What could change to make this work "better":

  1. Appmanifest defines it's data model using WebIDL and separate algorithms for parsing the JSON and processing the data. This AppManifest could probably replace the PaymentAppManifest or just be extended by it?
  2. Appmanifest describes it's current lifecycle management stuff in terms of it's specific use case and in a way that explicitly says "use this data model in other ways if you want to but this is how we use manifest files via link tags and this is what to expect if that's what you do"
  3. Appmanifest includes the possibility of defining a SW instead of a start_url and the "installation" of the app follows the SW lifecycle where the WebIDL defined JS object version of the manifest data is available to the SW during the registration process. This mirros the pattern in other platforms of having a common code base that can be executed differently based on context and runtime parameters (ENV variables, config files etc)

With the following changes a payment app would simply be a specialization of SW that uses appmanifests to define it's meta-data. I may be missing some key considerations here so invite a conversation to clarify at TPAC.

@marcoscaceres
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@marcoscaceres marcoscaceres commented Sep 16, 2016

Yes, good idea. Apologies if my frustrations with understanding the different boundaries between cookies, apps, sw's etc turned things sour. I have a long standing peev with the number of moving parts in W3C specs that don't seem to inter-operate well unless you have some of the tribal knowledge that helps you understand the nuances.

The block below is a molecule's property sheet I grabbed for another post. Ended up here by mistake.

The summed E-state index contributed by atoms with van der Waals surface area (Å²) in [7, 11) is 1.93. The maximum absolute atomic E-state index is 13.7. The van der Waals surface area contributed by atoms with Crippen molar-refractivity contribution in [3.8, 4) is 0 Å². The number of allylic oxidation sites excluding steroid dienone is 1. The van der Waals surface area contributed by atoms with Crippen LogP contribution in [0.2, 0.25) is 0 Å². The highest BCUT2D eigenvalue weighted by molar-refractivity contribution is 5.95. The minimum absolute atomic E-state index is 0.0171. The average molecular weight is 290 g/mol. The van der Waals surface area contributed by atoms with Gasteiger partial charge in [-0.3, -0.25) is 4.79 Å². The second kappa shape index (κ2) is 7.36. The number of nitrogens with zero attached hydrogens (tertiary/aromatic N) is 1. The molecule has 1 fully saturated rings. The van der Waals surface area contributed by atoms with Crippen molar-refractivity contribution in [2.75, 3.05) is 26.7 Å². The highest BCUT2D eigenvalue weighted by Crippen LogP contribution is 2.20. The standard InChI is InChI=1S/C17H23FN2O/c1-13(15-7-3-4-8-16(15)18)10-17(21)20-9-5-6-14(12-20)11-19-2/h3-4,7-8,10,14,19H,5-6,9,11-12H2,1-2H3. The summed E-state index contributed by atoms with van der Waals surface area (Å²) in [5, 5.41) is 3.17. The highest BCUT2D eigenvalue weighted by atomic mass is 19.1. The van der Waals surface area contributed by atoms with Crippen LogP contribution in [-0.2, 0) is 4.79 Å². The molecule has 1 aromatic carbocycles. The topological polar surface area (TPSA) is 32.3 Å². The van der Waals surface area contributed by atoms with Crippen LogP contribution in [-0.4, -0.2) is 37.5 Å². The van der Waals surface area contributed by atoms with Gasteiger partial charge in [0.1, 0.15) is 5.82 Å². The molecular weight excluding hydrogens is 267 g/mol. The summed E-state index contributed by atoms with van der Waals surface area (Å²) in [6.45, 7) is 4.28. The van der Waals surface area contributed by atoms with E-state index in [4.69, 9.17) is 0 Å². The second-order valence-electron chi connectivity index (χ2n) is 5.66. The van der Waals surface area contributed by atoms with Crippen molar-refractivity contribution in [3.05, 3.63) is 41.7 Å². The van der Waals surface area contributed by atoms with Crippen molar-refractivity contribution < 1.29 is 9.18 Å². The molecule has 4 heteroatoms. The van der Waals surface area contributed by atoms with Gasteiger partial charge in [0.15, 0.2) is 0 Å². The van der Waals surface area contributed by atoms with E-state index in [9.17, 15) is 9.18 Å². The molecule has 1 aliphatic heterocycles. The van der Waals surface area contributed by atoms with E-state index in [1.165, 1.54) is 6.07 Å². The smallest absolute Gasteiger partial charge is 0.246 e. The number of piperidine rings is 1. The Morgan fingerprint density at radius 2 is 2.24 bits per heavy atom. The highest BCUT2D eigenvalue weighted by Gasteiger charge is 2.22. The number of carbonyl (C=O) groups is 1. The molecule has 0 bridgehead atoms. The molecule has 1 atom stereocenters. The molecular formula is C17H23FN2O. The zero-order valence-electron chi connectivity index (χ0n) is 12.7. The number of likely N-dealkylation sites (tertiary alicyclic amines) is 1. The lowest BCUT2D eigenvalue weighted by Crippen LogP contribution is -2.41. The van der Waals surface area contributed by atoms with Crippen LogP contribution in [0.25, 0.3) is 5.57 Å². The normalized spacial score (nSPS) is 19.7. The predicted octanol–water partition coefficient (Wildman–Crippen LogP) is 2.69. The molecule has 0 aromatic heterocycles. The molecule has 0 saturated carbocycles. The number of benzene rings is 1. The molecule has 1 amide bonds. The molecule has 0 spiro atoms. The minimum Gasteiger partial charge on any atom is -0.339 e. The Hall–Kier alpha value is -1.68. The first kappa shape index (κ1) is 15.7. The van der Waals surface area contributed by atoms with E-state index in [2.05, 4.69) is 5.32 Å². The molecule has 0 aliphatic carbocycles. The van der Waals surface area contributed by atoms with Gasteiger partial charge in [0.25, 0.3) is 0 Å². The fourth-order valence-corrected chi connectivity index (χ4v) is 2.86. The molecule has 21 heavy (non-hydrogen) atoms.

Welcome to the club! :)

So payment apps would benefit from the data model and algorithms defined in app manifest for things like specifying icons but we don't want to buy into the life-cycle management of appmanifest we want to use SW for that.

Re: icons, we might be able to push that stuff down the stack to HTML. It's where "responsive images" are defined. The manifest spec leverages HTML and fetch where it can, because we want both the security assurances and the consistent behavior.

Another spec dealing with icons is Notifications - so it also provides a good place to look (though it currently doesn't do responsive images for icons, AFAICT).

  1. Appmanifest defines it's data model using WebIDL and separate algorithms for parsing the JSON and processing the data. This AppManifest could probably replace the PaymentAppManifest or just be extended by it?

Need to do this regardless. I've had similar requests internally. However, we still need to go through the processing step to clean up the manifest's data to get something that can be fed to the IDL machinery.

  1. Appmanifest describes it's current lifecycle management stuff in terms of it's specific use case and in a way that explicitly says "use this data model in other ways if you want to but this is how we use manifest files via link tags and this is what to expect if that's what you do"

Yep?

  1. Appmanifest includes the possibility of defining a SW instead of a start_url